By Matt Shove, RMF Board Member

Our local climbing is awesome and everyone wants to go climbing on beautiful days. However, parking at all of our crags can be limited.

The RMF believes we can reduce congestion in the neighborhoods if more climbers begin carpooling. We hope that folks can leave a few minutes earlier, meet in a parking lot, and ride together to the crag. We know that it’s not always possible, and someone in the party might have to leave before everyone else.

Believe it or not, more No Parking signs are going up and the neighbors do actually notice you. All we ask is that you do the best you can to help limit our profile in the neighborhood parking areas. There is room for about 7 cars at Pinnacle Rock and about 10 at Ragged.

Please take as few vehicles as possible to the residential parking areas do your best to maintain a low profile. These small considerations go a long way in helping us maintain good relationships with the neighbors which in turn helps us keep our crags open.


  • Don’t block regular traffic on the roadway
  • Don’t park within 25ft of a mailbox, driveway or intersection
  • Pack and rack up before you arrive at the cliff. Please don’t rack up in the road or step foot on the neighbors lawn.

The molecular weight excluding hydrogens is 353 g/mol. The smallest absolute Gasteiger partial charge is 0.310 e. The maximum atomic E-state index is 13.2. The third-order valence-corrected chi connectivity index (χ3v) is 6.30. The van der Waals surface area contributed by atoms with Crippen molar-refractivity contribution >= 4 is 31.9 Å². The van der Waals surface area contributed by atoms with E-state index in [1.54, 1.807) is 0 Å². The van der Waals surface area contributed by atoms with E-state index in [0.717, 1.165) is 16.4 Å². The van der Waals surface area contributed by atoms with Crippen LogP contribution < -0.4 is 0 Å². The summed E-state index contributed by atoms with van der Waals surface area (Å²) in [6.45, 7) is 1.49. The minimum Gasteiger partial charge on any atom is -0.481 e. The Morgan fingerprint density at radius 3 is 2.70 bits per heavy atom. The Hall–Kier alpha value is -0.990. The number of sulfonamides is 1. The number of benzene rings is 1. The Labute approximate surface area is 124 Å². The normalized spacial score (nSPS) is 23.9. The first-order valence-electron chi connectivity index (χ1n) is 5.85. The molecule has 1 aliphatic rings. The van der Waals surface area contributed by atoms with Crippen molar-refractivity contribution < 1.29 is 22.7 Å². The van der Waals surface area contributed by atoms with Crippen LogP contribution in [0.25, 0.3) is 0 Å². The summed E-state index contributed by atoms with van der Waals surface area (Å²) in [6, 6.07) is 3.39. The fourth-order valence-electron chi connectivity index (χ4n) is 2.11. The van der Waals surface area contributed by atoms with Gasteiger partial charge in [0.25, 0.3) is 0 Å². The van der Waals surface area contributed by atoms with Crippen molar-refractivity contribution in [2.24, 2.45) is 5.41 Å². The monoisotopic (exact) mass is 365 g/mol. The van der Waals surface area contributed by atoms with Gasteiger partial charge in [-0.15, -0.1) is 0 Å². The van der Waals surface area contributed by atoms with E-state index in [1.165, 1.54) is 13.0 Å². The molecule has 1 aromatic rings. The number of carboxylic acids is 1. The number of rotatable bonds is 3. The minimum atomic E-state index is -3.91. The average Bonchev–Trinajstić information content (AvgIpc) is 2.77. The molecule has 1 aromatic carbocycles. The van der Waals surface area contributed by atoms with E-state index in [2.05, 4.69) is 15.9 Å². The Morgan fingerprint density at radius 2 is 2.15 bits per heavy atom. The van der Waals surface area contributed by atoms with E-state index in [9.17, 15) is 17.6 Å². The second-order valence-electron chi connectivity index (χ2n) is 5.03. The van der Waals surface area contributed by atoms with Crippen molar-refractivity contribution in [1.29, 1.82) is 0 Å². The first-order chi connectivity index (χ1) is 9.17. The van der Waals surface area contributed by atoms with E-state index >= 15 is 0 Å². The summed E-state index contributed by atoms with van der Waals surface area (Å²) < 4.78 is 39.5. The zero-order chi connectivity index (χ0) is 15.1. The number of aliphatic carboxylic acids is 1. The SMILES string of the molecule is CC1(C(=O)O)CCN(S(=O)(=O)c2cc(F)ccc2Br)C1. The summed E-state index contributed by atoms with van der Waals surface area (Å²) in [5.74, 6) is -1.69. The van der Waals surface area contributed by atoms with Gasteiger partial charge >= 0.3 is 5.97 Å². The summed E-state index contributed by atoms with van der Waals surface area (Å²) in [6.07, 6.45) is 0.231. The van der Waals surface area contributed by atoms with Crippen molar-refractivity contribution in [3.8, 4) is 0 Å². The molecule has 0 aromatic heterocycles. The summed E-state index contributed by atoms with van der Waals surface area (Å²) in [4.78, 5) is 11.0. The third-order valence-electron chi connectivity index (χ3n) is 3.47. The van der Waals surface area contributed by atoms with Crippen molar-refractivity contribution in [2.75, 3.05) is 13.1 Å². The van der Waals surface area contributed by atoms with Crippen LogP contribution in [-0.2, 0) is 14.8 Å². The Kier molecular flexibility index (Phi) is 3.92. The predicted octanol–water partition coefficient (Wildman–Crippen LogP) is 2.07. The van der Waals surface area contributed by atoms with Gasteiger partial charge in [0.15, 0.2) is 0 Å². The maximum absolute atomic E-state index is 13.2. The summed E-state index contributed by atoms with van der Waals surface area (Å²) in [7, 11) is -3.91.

• Leave your hammocks and stereos/speakers at home. The crags can be a sounding board.
  • Please don’t change your clothing in the road. There are women and children watching.
  • Please don’t drink celebratory beers by your cars.
  • Say hello and wave to our neighbors – be friendly and respectful if confronted.
  • Pick up some trash while you’re there and throw it away at home.

Below are some convenient places to meet you partners and arrange carpools to the crag.


These areas work well for Ragged, Cathole and the neighboring areas.

  • Timberlin Park
    330 Southington Rd, Berlin, CT 06037
    Please park in the main lot near the golf course
  • Big Y/Starbucks/Parma Pizza
    275 New Britain Ave, Plainville, CT 06062
    Also near Pinnacle Rock
  • Ferndale Plaza, Roger’s IGA Grocery
    45 Chamberlain Highway, Kensington, Connecticut 06037
  • Corbin’s Corner Shopping Plaza
    1445 New Britain Avenue West Hartford, CT 06110


  • Big Y/Starbucks/Parma Pizza
    275 New Britain Ave, Plainville, CT 06062

If you have questions or more parking and carpool recommendation, please reach out to

Thank you for being a responsible climber and helping reduce congestion in the residential parking areas at our crags.

Prepared by Matt Shove
Ragged Mountain Guides


Access Fund Climbing Management Planning

Ragged Mountain Foundation

Leave No Trace

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1 Response to Signature Reduction

  1. Lydia says:

    Wow! This was an awesome read and I couldn’t agree more with everything stated here. I am all for climbing without leaving a trace and following your tips will help me succeed in that!